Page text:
I The Peace Overtures of Austria. I THERE has recently been sitting a Sub-Commit- tee of the Foreign Affairs Committee of the French Chamber to enquire into the documents relative to the 1917 Peace negotiations, en- gineered by Austria, and to examine ministers who could throw light upon those documents. The finding has not yet been made public, but surmises which are probably well inspired would indicate that Austria and Bulgaria were pre- pared last year to definitely break with Ger- many, had they been at all sympathetically treat.ed by the Allied diplomats. It would ap- pear that the Austrians would have enforced a peace which would have meant not only the com- plete restoration of Belgium, but also the cessa- tion of Alsace-Lorraine to France. These terms were not sufficient for M. Poincare who, it is said, desired the wresting of Silesia from Ger- many, and compensations for Italy, though it seems probable that Mr. Lloyd George was pre- pared to carry the negotiations further, but was overruled by Sonnino and Poincare, who broke them off. It is curious that the states- men of France, Italy and Britain to whom the overtures were made carefully concealed them from the knowledge of America, and of Russia though the latter through M. Kerensky Wad pressing upon the Allies the urgency of attempts ing to find a path towards immediate peace. Attempts will unquestionably be made to repre- sent these overtures by Austria as a peace trap," but it must be borne in mind through- out that there is no internal evidence as to the insincerity of the overtures; whilst the reliable speculation that is being made as to the evidence for the overtures, would point to the reason for their discontinuance lying rather in M. Poin- cdre's dislike of a negotiated peace, and his ex- tortionate demands as the price of such a peace, than to any doubt as to Austria's bona-fides in the matter. At all events we may safely con- clude that substantial terms for peace negotia- tions were offered at that time. Terms, indeed, so generously favourable to France that it is scarcely credible that the head of that sorely harassed Republic should have apparently been the prime opponent to their acceptance. It is inconceivable that faced with the horrors that prolongation of this terrible war has meant and still means, that any body of statesmen could throw away the chance to a peace such as was offered. Underneath the maxlness of the war there must be some great motive of aggrandise- ment. That is the conclusion that we are in- evitably driven towards the more the facts filter through. As those facte come forth and en- lighten the facts that have preceded them it be- comes increasingly clear that there is something still hidden in the background; aims and objects that cannot be negotiated, that demand the complete debasement of the Central Powers be- fore they can be enforced: demands that are so alluring that they are strenuously clung to though the hope of that utter collapse of the Central Powers recedes further and further into the region of the impossible and unlikely. Those secret and hidden desires are not the desires of Democracy. Democracy desires only that sanity shall prtvaill Diplomacy, bred in the atmos- phere of intrigue, and trained in a- psychology that is devious and dark, cares nothing for other than the triumph of its own schemes. The one seeks the true way that shall make peace lasting amongst the peoples of the world, the other will inevitably -sow at the very conference that .gives us peace now, the seeds that will blos- som into an even richer and redder harvest of blood than that wo are now experiencing. And it is obvious that the clique that now rules over us, is deep in the plots that are not Democratic; are shackled to the car that will pull the world atop of us. They must go. Our first task is the task of unseating the present mal-adminis- trators, and replacing them by a government of purer thought, a government untrammelled by the commitments of the past, a government that will sincerely and openly seek the peace that Democracy looks for.
Labour and Reconstruction IMPORTANT DRAFT RESOLUTIONS FOR I PARTY CONFERENCE. EXECUTIVE DEMAND PROGRAMME SHALL I BE ANTI-CAPITALISTIC. Thejie has just come to hand the Resolutions on Reconstruction that are ts be submitted to the Labour Party Conference on June 26th and the two following days, by the Executive Committee of the Party. The ground covered in the resolutions is extremely wide, and there are principles of constructive statecraft so plainly stamped upon the whole scheme that the basis of the resolutions will probably be found at the bottom of most of our discussions for some years to come. THE TASK. The scope and task which the Executive have faced in framing: the resolutions is a-diniraoly expressed in the preamble resolution which reads, denuded of its stereotyped opening:- The tak of social reconstruction to be or- ganised and undertaken by the Government, in conjunction with the local authorities, ought to be regarded as involving, not any patchwork jerrymandering of the anarchic individualism and profiteering of the competitive capitalism of pre-war time—the breakdown of which, even from the standpoint of productive efficiency, the war has so glaringly revealed—but the gradual building up of a new social order, based, not on internecine conflict, inequality of riches, and dominion over subject dasses.. subject races, or a subject sex, but on the deliberately planned co-operation in production and distribution, the systematic approach to a healthy equality, the widest possible participation in power, both economic and political, and the general con- I sciousness of consent which characterises a true democracy." Burt, experience has shown that it is much easier to frame such a resolution as this than to lay down the principles that must be builded on to give it sentience in the whole life of the nation, economic as well as political; indeed economic as necessarily fundamental to the political. The Executive of the Labour Party insist as a primary task in the realisation of true social reconstruction on the need for in- crea.sed production, and so Resolution 2 deals wii/h this; and Conference is therein asked to say that it cannot help noticing how very far from efficient the Capitalist System has been proved to be with its stimulus of private profit. and its evil shadow of wages driven down by competition often be low subsistence level," as a preface to the expression of opinion that what is wanted is enhanced social production. Pro- duction not for profit; and production enhanced not by "sweating, and "driving," but in "(a) the elimination of every kind of inefficiency and waste; (b) the application both of more honest determination to produce the very best, and of more science and intelligence to every branch of the nation's work; together with (c) an im- provement in social, political, and industrial organisation and (d) the indispensable marshal- ling of the nation's resources so that each need is met in the order of, and in proportion to, its real national importance. STANDARD-OF LIFC- I Apparently, :t is recognised that the danger of "Sw"f.tm" an.1 "driving" is considerable unless the Government steps in to hold the ring, and so Resolution :3 dealing with the Main- tenance and proteotion of the standard of life, addresses itself to this problem of State inter- ference." First of all the Government is to see to it that the standard rates of wages are main- tained in all trades relative to the cost of living. This is strengthened by a clause making it clear to employers that any attempt to re- duce customary rates of wages, or advantage by demobilisation to worsen working conditions will lead to embittered industrial strife detrimental to national interests—hence the need for Gov- ernmental preparedness to avoid this. Clause 3 of this resolution calls upon the Government as the greatest employer of labour, to set the pa-ce by deela ring beforehand that it will not red uce the standard of wages or worsen conditions and strengthens this by a declaration of its intention to insist upon a most rigorous observation of the Fair Wages Clause in public- contracts, and by recommending every local authority to adopt the same policy. Clause 3 of this resolution expresses the opinion that one of the most urgent needs of social reconstruction is the universal application of the principle of the protection of the standard of life," embodied in the various industrial acts, and the corresponding provisions in the Public Health, Housing. Education and Workmen's Compensation Acts-—though these "imperfectly drafted and piecemeal acts need amending so as to ensure to every adult worker of either sex, in any occupation, and in any part of the King- dom, as the very lowest statutory' base line of wages not less than enough to provide all the requirements of a full development of body, mind and character, from which the nation has no right to exclude any class or section what- ever." Taken as a whole the resolution is too long and inconsequential, though it contains germs that could be developed into a valuable indication of the path of legislative advance; though any hope of its realisation short of socialism seems remote. FOR SOLDIERS AND SAILORS. I Indeed, the very next resolution shows how lowly the Executive itself evaluates Parliament. It deals with the provisions for soldiers and sailors, and realises that their position when peace comes will be .)n<:> of great peril since though ho will be effusively praised and pro- mises made for a generous provision, r(xl tape will deprive many thousands of what is justly due to them "—unless strong and continuous effort is made in Parliament, a.nd in the locali- ties. Conference will therefore be asked to ex- press the opinion that the provision to he made on demobilisation shall he properly worked out and published for general information, so that it may bri corrected as to omissions and mis- takes before demobilisation takes place. Con fer- ence noticing the month's furlough, gratuity, free railway ticket and years unemployment benefit, if out of work, already promised, sug- gests that there should be no gap between the end of pay and separation allowance and the be- ginning* of unemployment. pay, which, itself, should be in addition to and exclusive of benefit under the Unemployment provisions of the In- surance Act. It condemns the miserable pre- sent pittance of 7/- per week, and suggests a benefit approaching the combined separation and rations allowances. The gratuity it is suggested should be JB20, payable through the Post Office Savings Bank. Provision for training in new trades, and the placing of men under trades- union standard rates are insisted on; and a ?sentence is added dea?Mg with the provision of allotments for those who want them. RESTORATION. Resolution 5 demands that similar care should be exercised in the discharge of civilian war workers as is suggested for the soldiers—with- out, of course, the special provisions peculiar to men discharged from the fcices. Resolution 6 demands/ample safeguards for the restoration of trade union conditions after the war; and the Executive declare the pro- visions of the Munitions Act dealing with restor- ation to be unsatisfactory and suggest more comprehensive oversight, and suggest "it is for the Government, as responsible for the fulfil- ment of the pledge, to submit, for discussion to the Trades Unions concerned alternative pro- posals for securing the standard wage and nor- mal day, protecting the workers from unem- ployment. and maintaining the position and I diity of the crafts." [UNEMPLOYMENT. Resolution 7 realises that whatever happens the post-war years are probably to see a tre- mendous lot of unemployment and so a call is made that it is the duty of the Ministry, be- fore demobilisation is actually begun, so to ar- range the next ton years' programme of na- tional and local government works and services —including housing, schools, roads, railways, canals, harlxnirs, afforestation, reclamation, etc, -as to lie able to put this programme in hand. at such a. rate and in such districts, as any tem- porary congestion of the laoour market may re- quire; that it is high time that the Goverament laid aside the pretence that it has no responsi- bility for preventing unemployment; that now that it is known that all that is required to pre- vent the occurrence of any widespread or last- ing unemployment is that. the aggregate total demand for labour should be maintained, year in and year out, at an approximately* even level, and that this can be secured by nothing more difficult or more revolutionary than a sensible distribution of the public orders for works and services so as to keep always up to the prescribed total the. aggregate public and capitalist demand for labour, together with the prohibition of overtime in excess of the prescribed normal working dav, there is no excuse for any Gov- ernment which allows such a grave social cala- mit\ as widespread or la-sting unemployment ever to occur." This is followed by (Resolution S) a demand for unemployment insurance to be restored, and raised to a sum corresponding to the increased cost of living for such as have not Thade Union Ivenetit. THE LOST FREEDOMS." I he complete emancipa tion of women is called for in Resolution n, which does not require re- production here since it follows the lines insisted upon by Social Democrats for years. But, Reso- lution 10 is worth publication in full: "II)at this (Vmterence regards as fundamental the im- mediate repeal and abrogation, as soon as the war ends, of the whole system of the Militarv Service Acts, aiid of all the provisions of the Defence of the Realm Acts restricting freedom of speech, freedom of publication, freedom of the Press, freedom of travel, and freedom of choice of ivsidenc-e or of occupation." The political reforms suggested in Resolution 11 under that head include: "(a) complete adult suit rage, with not more than three months' re- sidential qualification (b) absolutely equal rights tor Ixyth sexes; (c) effective provision for absent ejectors ro vote and the best practicable arrange- ments ior e-JLsiiring ru-ft<rit.y has Us proportionate and no more than its proportionate representation; (d) the same civic rights for the soldiers and sailors, as for the oiffcers; te) shorter Parliaments and (f) the complete aban- donment. of any attempt lo control the people's representatives hy a House of Lords. In the latter connection the I«vbour Party's inflexible opposition is .stated to any Second Cham Iter reformism that includes any Element of heredity or privilege any ex-officio members—. bishops, royal dukes, law lords ;—-anv House of Commons control by class or party, any consti- tution that win lrnv Lahour proportionately less strong than it is m the Commons, any power to veto the decisions of the Commons. IRELAND. Ireland is dealt with in Resolution 12 as here, That the Corife renee unhesitatingly recognises the claim of the people of Ireland to Home Rule, and to self-determination in all exclusively Irish affairs; it protests against the stubborn resist- ance to a democratic reorganisation of Irish Government maintained by those who, alike in Ireland and Great Britain, are striving to keep minorities dominant; and it demands that, a wide and generous measure of Home Rule, on the lines indicated by the pi-oet'edings of the Ir'sh Convention, should be immPdiateJy passed into law and put in operation." This brings us. naturally to the demand for Home R ule for Scotland, Wa les and --vc-n England." with autonomous administration in matters of looal concern, and with Parliament at Westminster retained in the for1)1 of a Federal Assembly for the United King,Tom, tog'ether with Ministers representing the dominions and India, wherever possible making it a Cabinet, for Commonwealth affairs for the Brittonnic Com- monwealth as a whole." -1 0 1,(,. MISCELLANIES. Local Government, Education. Housing. The Abolition of the Poor Law. the development of the Municipal Health Service, and Temperance. Reform are all dealt. with as we should have ex- pc cted them to be; after which come demands for the nationalisation of canals and railroads, and of coal and iron mines and the provision of a State ehv.tr icity supply th'-ough giant, super- power stations. Life assurance', it is also 11t- manded. should be brought under State control, with the agents in the jwisition of civil servants administering the State insurance business. But the land is not treated as ripe for nationalisation and a seri es of steps leading towards nationali- sation are suggested. Resolution 24 demands that the present sys- tem of "organising, controlling and auditing the processes, profits and prices of capitalist industry shall be retained and developed, to- gether' with the central buying of raw materials, foodstuffs aud other imports, and their "'ration- ing to the producers, whose "costing and accounts will be audit ed to pi event proifteering.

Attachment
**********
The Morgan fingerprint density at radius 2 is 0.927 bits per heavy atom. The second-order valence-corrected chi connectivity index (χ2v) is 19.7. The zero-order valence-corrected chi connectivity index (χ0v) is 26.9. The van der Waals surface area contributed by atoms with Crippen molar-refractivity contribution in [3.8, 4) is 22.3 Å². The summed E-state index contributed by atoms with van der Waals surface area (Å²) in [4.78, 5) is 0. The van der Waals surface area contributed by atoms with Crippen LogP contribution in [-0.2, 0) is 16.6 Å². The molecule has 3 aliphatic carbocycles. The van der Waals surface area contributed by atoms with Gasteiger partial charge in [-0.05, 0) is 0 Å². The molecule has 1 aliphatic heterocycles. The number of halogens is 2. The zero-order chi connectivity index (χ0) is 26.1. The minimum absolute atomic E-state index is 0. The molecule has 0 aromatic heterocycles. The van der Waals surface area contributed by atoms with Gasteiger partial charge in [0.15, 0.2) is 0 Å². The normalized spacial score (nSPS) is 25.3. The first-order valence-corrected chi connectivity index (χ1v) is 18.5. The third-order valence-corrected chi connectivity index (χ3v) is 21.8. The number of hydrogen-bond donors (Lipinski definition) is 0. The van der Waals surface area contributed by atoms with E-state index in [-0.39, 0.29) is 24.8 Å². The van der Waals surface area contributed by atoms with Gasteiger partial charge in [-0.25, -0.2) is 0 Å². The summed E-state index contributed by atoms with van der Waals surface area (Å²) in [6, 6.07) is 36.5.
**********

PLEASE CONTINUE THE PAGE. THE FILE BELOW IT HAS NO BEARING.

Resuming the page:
Pendern C.O.'s. APPLICATION FOR EXTRA RATIONS. When the Vavnor and Penderyn .Food Control Committee on Tuesday received a request on lie- half of the sixty-one conscientious objectors em- pJoyed at the Pendervn Reservoir Work s for ad ditional rations as.manual workers the Executive Officer told the committee it would be most objectionable for him to have to carry out the extra work involved if the requests of the C.O.'s Were granted, particularly because he got no supplementary rations himself. Eventually it was decided to refer the matter to the Homo Office.